Embattled investors in India’s government bond market are hoping to see the light at the end of the tunnel as the central bank comes to their rescue.
Benchmark yields have likely peaked for 2018 after hitting a three-year high this week, and the Reserve Bank of India’s debt purchases will keep a lid on them even as higher inflation boosts the odds of monetary tightening, according to a survey of traders and fund managers.
The RBI is likely to buy 1 trillion rupees ($15 billion) of securities in the current fiscal year, the survey showed, as authorities seek to cool yields and ensure a smooth passage for the government’s borrowing program. The first tranche is due Thursday.
“At current levels, two rate hikes are already in the price and I don’t see yields surging much,” said Badrish Kulhalli, head of fixed income at HDFC Standard Life Insurance Co. in Mumbai. The purchases would help cap yields and provide an exit to state-owned banks -- the biggest holders of sovereign debt -- and others with stuck positions, he said.
The benchmark 10-year yield is likely to be at about 7.83 percent by year-end, and edge higher to 7.87 percent by March-end, the median estimate of the 10 participants showed. It closed little changed at 7.90 percent Wednesday. The yield curve will probably remain flat, most traders surveyed said. The 5-to-10 year segment is currently inverted.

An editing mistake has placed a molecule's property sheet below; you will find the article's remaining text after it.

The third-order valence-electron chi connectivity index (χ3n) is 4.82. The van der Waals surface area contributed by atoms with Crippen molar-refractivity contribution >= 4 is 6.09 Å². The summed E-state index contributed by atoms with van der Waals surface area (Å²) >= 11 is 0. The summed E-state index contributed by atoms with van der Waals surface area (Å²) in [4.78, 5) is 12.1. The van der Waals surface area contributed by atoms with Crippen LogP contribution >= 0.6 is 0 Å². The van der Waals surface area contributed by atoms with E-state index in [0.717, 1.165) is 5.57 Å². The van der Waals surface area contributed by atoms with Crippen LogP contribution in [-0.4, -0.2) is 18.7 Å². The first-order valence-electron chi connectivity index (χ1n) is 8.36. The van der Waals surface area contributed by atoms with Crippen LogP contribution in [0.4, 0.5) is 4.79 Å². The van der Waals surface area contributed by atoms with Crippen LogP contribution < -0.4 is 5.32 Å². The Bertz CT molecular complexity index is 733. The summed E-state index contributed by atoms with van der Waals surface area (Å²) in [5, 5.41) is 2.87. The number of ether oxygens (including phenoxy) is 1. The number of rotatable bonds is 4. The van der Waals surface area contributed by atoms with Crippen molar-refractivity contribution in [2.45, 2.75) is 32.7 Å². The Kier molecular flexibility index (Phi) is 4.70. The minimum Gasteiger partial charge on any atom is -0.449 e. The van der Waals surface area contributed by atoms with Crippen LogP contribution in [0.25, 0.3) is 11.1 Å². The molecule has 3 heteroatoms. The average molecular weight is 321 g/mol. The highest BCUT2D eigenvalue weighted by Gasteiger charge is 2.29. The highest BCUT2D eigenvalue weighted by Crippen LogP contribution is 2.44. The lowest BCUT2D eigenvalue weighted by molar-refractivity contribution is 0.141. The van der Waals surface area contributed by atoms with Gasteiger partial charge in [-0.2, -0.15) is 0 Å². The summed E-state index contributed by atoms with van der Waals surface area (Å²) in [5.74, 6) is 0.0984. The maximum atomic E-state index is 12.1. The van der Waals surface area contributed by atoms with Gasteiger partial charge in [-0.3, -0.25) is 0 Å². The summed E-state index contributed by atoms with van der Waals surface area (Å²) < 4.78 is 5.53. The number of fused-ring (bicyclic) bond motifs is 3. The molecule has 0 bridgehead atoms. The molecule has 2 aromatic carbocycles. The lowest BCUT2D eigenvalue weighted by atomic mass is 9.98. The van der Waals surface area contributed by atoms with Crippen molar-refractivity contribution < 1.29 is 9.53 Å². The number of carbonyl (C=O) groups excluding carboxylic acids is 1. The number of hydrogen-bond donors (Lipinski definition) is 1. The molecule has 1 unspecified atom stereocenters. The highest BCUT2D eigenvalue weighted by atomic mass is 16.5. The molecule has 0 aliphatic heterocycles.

Hardening yields -- U.S. 10-year Treasury notes reached the highest since 2011 on Tuesday -- have pressured emerging-markets assets. Foreigners have pulled $3.3 billion from Indian bonds this year, adding to the relentless selling by state-owned lenders.
The outflows have contributed to declines in India’s rupee, Asia’s worst performer this year, and rendered ineffective a series of measures taken by authorities to revive bond demand. Benchmark yields climbed 37 basis points in April, the biggest monthly gain in over a year.
And the price of oil -- India’s top import -- and a weak currency remain key risks for the market. Brent crude touched $78 a barrel this month, and the central bank expects prices averaging around this level to stoke inflation by 30 basis points.
“Yields can cool off only after commodity prices come down as they influence inflationary expectations,” said Sandeep Bagla, associate director at Trust Capital Services India Pvt.
The RBI may have more success with the open market operations, if history is any guide, traders say. The last time it bought 1.1 trillion rupees of debt via this route, in the financial year ended March 2017, the benchmark yield dropped to a seven-year low. The purchases would help address a “demand-supply imbalance” that’s led to the prolonged selloff in bonds, Standard Chartered Plc said in a note Wednesday.
Bank of America Merrill Lynch sees the 10-year yield decline to 7 percent by December-end. The lender likens the current situation to 2016, when forex flows dwindled and the RBI injected cash via OMO, setting off a rally.
“Conditions are turning bullish for bonds,” said Indranil Sen Gupta, India economist for BofAML. “Even if the RBI doesn’t cut rates in August and we go wrong, there should be a strong rally in bonds as OMO purchases will generate excess demand.”